Innovation, diversity and the Columbia space shuttle disaster

Salvador Aragón. Professor. IE Business School

28 November 2014

The Columbia space shuttle disaster, and subsequent research into why it happened, provides a sad example of how diversity generates more ideas and innovative solutions.

On the first day of February, 2003, the Columbia space shuttle disintegrated when it re-entered the atmosphere, causing the loss of the lives of the seven members of its crew. Subsequent investigations showed that the cause of the accident was the fact that a piece of foam that covered the external fuel tank had come off. The same problem had been detected in previous flights.

In spite of its seriousness, the diagnosis of the technical causes of the disaster were far less relevant than the organizational causes underlying the whole incident. These causes, in turn, hinged on a relation between diversity and innovation.

In response the question “does diversity favor innovation?” nine out of ten experts interviewed did not hesitate to say that it certainly does. In theory, a greater level of diversity makes it easier to find a better solution to a problem, given that it increases the number of alternative solutions proffered.

Unfortunately, the answer is not quite that simple. A high level of diversity in a group can make it impossible to reach an agreement, which puts paid to any chance of innovation. A highly homogeneous group, however, will tend to reach unanimous consensus, soviet style, thereby preventing any kind of alternative opinions.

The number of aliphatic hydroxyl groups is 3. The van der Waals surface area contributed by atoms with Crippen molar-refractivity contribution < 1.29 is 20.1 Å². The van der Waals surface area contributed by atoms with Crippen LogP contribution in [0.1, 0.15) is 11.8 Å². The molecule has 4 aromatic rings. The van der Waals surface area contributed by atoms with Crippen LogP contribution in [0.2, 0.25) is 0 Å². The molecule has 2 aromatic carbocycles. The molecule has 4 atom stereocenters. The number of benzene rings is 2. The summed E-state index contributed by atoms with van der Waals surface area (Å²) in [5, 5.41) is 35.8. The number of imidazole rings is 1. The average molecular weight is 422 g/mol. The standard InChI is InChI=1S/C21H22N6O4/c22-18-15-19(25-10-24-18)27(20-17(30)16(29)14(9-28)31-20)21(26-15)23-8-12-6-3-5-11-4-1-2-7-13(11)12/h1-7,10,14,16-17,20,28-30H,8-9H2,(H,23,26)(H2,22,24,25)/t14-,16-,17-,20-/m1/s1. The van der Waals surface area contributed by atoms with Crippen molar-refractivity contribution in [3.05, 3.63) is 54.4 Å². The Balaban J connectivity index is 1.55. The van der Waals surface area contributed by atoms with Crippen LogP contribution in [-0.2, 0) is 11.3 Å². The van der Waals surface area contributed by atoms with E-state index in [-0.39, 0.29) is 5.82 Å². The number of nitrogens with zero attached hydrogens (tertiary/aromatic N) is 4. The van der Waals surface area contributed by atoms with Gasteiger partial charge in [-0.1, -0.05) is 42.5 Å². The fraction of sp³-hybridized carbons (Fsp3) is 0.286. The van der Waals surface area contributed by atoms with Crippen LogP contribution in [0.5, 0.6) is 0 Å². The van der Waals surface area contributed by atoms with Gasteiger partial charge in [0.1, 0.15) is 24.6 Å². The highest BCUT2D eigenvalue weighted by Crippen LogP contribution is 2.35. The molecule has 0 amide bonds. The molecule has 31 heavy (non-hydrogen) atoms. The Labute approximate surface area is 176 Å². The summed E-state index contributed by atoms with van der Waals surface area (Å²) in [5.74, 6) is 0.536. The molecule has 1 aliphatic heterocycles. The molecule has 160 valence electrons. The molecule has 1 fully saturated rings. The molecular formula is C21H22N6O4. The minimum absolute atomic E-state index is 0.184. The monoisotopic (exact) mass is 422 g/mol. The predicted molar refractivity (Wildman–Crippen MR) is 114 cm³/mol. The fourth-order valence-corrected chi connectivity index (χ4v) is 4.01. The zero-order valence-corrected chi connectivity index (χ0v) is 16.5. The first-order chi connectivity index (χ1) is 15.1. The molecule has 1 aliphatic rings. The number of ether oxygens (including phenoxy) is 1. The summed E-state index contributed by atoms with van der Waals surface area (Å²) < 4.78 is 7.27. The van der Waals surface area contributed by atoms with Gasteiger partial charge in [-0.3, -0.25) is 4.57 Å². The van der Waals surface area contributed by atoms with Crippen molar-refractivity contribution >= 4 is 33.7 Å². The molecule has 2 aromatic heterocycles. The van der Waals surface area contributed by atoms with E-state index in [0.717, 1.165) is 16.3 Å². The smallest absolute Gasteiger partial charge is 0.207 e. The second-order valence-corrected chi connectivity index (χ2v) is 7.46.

In fact, in order to gauge the relation between diversity and innovation we have to answer two questions. The first is if diversity helps generate new ideas, and the second is if diversity fosters the implementation of said ideas.

Luckily, recent studies that straddle economy and psychology have come up with some of the answers. In order to understand them, we have to understand how each one of us goes about resolving a problem.

According to Professor Scott E. Page of Michigan University, each one of us values the reality that surrounds us through an individual combination of perspectives and interpretations. While the perspectives provide us with a specific map of reality, interpretations enable us to group things into categories, highlighting certain aspects while ignoring others. In simpler terms, in a given situation, each one of us not only has his or her own way of weighing it up, but we also view it through tinted glasses that strengthen some colors and diffuse others.

There have been numerous experiments that show that a diverse group that is capable of contributing different perspectives and interpretations is also capable of shedding light on a situation in a far richer way than an isolated individual or a homogenous group. In fact, the diverse group, although it may be comprised of normal individuals, generates better solutions than a group of brilliant but homogenous experts, provided that there is adequate communication among the group.

In the case of the Columbia catastrophe it was discovered that the technical problem that caused the accident had been observed on several previous occasions by relatively low-level engineers.  However, the group of managers who took the decision to launch the craft were missing the technical perspective, and focusing on what for them was more important, namely factors linked to  meeting the budget gaining prestige.

Not just that, one feature of the highly homogeneous decisionmaking group is a phenomenon that is closely linked to a lack of diversity – the co-called normalization of deviation. This describes how, when an error or problem is repeated again and again, homogenous groups tend to see it as being normal, without giving due consideration to the consequences.

The tragedy of the Columbia serves to confirm that diversity substantially improves the chances of being able to generate innovative ideas and solutions. But there another question remains unanswered: Does diversity help put innovation into practice? That is something we will be addressing at a later date.


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